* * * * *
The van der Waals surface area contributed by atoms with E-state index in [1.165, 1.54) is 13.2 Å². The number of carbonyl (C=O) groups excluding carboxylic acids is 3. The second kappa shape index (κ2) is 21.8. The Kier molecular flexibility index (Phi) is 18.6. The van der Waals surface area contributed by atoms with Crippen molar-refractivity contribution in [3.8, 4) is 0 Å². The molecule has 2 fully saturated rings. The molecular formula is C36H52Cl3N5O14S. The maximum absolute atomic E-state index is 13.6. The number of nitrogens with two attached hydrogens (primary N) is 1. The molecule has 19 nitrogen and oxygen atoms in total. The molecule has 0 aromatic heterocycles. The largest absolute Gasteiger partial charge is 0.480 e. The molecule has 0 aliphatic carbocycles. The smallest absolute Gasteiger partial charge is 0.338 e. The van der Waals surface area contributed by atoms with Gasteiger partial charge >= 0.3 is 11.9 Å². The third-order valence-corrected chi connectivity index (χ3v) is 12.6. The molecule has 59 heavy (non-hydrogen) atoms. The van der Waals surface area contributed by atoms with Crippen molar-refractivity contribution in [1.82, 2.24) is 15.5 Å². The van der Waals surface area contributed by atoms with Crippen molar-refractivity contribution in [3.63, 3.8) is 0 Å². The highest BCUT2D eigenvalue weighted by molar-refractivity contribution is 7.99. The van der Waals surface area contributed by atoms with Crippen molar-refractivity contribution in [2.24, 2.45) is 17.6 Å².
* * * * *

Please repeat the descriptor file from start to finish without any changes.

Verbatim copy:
The van der Waals surface area contributed by atoms with E-state index in [1.165, 1.54) is 13.2 Å². The number of carbonyl (C=O) groups excluding carboxylic acids is 3. The second kappa shape index (κ2) is 21.8. The Kier molecular flexibility index (Phi) is 18.6. The van der Waals surface area contributed by atoms with Crippen molar-refractivity contribution in [3.8, 4) is 0 Å². The molecule has 2 fully saturated rings. The molecular formula is C36H52Cl3N5O14S. The maximum absolute atomic E-state index is 13.6. The number of nitrogens with two attached hydrogens (primary N) is 1. The molecule has 19 nitrogen and oxygen atoms in total. The molecule has 0 aromatic heterocycles. The largest absolute Gasteiger partial charge is 0.480 e. The molecule has 0 aliphatic carbocycles. The smallest absolute Gasteiger partial charge is 0.338 e. The van der Waals surface area contributed by atoms with Gasteiger partial charge >= 0.3 is 11.9 Å². The third-order valence-corrected chi connectivity index (χ3v) is 12.6. The molecule has 59 heavy (non-hydrogen) atoms. The van der Waals surface area contributed by atoms with Crippen molar-refractivity contribution in [1.82, 2.24) is 15.5 Å². The van der Waals surface area contributed by atoms with Crippen molar-refractivity contribution in [3.63, 3.8) is 0 Å². The highest BCUT2D eigenvalue weighted by molar-refractivity contribution is 7.99. The van der Waals surface area contributed by atoms with Crippen molar-refractivity contribution in [2.24, 2.45) is 17.6 Å².